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Sensors 2010, 10(1), 176-202;

Recent Advances in Sensing Oropharyngeal Swallowing Function in Japan

Division of Oromaxillofacial Regeneration, Osaka University Graduate School of Dentistry, 1-8 Yamada-oka, Suita, Osaka 565-0871, Japan
Division of Dysphagia Rhabilitation, Niigata University Graduate School of Medical and Dental Sciences, 2-5274 Gakkocho-dori, Niigata 951-8514, Japan
Graduate School of Oral medicine, Matsumoto Dental University, 1780 Gohara, Hirooka, Shiojiri, Nagano 399-0781, Japan
Department of Biocybernetics, Faculty of Engineering, Niigata University, 8050 Ninomachi, Igarashi, Nishi-ku, Niigata 950-2181, Japan
Author to whom correspondence should be addressed.
Received: 1 November 2009 / Revised: 30 November 2009 / Accepted: 11 December 2009 / Published: 28 December 2009
(This article belongs to the Special Issue State-of-the-Art Sensors Technology in Japan)
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Dysphagia (difficulty in swallowing) is an important issue in the elderly because it causes aspiration pneumonia, which is the second largest cause of death in this group. It also causes decline in activities of daily living and quality of life. The oral phase of swallowing has been neglected, despite its importance in the evaluation of dysphagia, because adequate protocols and measuring devices are unavailable. However, recent advances in sensor technology have enabled straightforward, non-invasive measurement of the movement of important swallowing-related organs such as the lips and tongue, as well as the larynx. In this article, we report the present state and possibility of clinical application of such systems developed in Japan. View Full-Text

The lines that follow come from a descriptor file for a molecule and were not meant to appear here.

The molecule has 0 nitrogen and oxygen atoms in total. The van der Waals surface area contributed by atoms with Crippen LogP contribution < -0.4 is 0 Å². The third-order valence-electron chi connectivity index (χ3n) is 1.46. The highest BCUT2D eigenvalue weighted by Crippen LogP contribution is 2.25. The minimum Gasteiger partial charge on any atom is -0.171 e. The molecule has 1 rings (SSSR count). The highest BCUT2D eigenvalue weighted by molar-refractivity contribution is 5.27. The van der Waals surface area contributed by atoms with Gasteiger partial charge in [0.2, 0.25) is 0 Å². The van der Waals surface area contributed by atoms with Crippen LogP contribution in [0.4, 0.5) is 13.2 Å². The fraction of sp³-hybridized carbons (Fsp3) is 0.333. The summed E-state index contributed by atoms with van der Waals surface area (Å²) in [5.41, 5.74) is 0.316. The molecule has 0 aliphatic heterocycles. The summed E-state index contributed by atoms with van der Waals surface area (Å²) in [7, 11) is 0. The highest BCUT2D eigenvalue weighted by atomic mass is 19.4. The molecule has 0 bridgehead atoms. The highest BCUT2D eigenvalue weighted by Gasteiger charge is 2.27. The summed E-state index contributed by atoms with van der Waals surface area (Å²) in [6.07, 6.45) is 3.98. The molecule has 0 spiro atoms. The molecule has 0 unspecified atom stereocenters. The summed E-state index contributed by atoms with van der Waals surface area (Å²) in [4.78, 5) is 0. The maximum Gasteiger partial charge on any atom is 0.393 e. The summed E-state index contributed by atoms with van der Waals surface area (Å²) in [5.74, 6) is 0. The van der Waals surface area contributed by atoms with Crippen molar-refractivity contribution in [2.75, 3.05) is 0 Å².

Keywords: swallowing; dysphagia; lip; tongue; pharynx; larynx; biomechanical sensing; rehabilitation medicine swallowing; dysphagia; lip; tongue; pharynx; larynx; biomechanical sensing; rehabilitation medicine
This is an open access article distributed under the Creative Commons Attribution License (CC BY 3.0).

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Ono, T.; Hori, K.; Masuda, Y.; Hayashi, T. Recent Advances in Sensing Oropharyngeal Swallowing Function in Japan. Sensors 2010, 10, 176-202.

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